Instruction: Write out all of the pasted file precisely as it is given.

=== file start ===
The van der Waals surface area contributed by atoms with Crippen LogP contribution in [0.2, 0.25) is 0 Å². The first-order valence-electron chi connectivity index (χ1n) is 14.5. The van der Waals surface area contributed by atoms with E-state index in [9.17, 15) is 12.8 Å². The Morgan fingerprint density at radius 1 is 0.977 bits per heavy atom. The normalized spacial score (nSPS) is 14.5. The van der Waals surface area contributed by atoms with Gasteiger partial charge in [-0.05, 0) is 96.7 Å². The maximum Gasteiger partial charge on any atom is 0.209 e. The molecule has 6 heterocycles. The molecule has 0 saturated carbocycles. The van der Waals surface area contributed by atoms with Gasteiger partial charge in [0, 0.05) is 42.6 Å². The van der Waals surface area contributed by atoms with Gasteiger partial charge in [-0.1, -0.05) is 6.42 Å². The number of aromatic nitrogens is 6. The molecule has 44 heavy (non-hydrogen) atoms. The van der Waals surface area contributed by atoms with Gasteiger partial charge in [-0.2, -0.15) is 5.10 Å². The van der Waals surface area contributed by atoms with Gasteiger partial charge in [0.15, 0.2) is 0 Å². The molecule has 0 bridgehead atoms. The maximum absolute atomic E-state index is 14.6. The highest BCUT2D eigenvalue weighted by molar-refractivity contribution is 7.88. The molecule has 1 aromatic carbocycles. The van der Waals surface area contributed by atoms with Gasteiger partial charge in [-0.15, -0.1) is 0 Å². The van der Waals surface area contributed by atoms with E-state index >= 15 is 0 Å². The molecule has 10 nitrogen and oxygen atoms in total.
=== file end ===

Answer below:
The van der Waals surface area contributed by atoms with Crippen LogP contribution in [0.2, 0.25) is 0 Å². The first-order valence-electron chi connectivity index (χ1n) is 14.5. The van der Waals surface area contributed by atoms with E-state index in [9.17, 15) is 12.8 Å². The Morgan fingerprint density at radius 1 is 0.977 bits per heavy atom. The normalized spacial score (nSPS) is 14.5. The van der Waals surface area contributed by atoms with Gasteiger partial charge in [-0.05, 0) is 96.7 Å². The maximum Gasteiger partial charge on any atom is 0.209 e. The molecule has 6 heterocycles. The molecule has 0 saturated carbocycles. The van der Waals surface area contributed by atoms with Gasteiger partial charge in [0, 0.05) is 42.6 Å². The van der Waals surface area contributed by atoms with Gasteiger partial charge in [-0.1, -0.05) is 6.42 Å². The number of aromatic nitrogens is 6. The molecule has 44 heavy (non-hydrogen) atoms. The van der Waals surface area contributed by atoms with Gasteiger partial charge in [-0.2, -0.15) is 5.10 Å². The van der Waals surface area contributed by atoms with Gasteiger partial charge in [0.15, 0.2) is 0 Å². The molecule has 0 bridgehead atoms. The maximum absolute atomic E-state index is 14.6. The highest BCUT2D eigenvalue weighted by molar-refractivity contribution is 7.88. The molecule has 1 aromatic carbocycles. The van der Waals surface area contributed by atoms with Gasteiger partial charge in [-0.15, -0.1) is 0 Å². The van der Waals surface area contributed by atoms with E-state index >= 15 is 0 Å². The molecule has 10 nitrogen and oxygen atoms in total.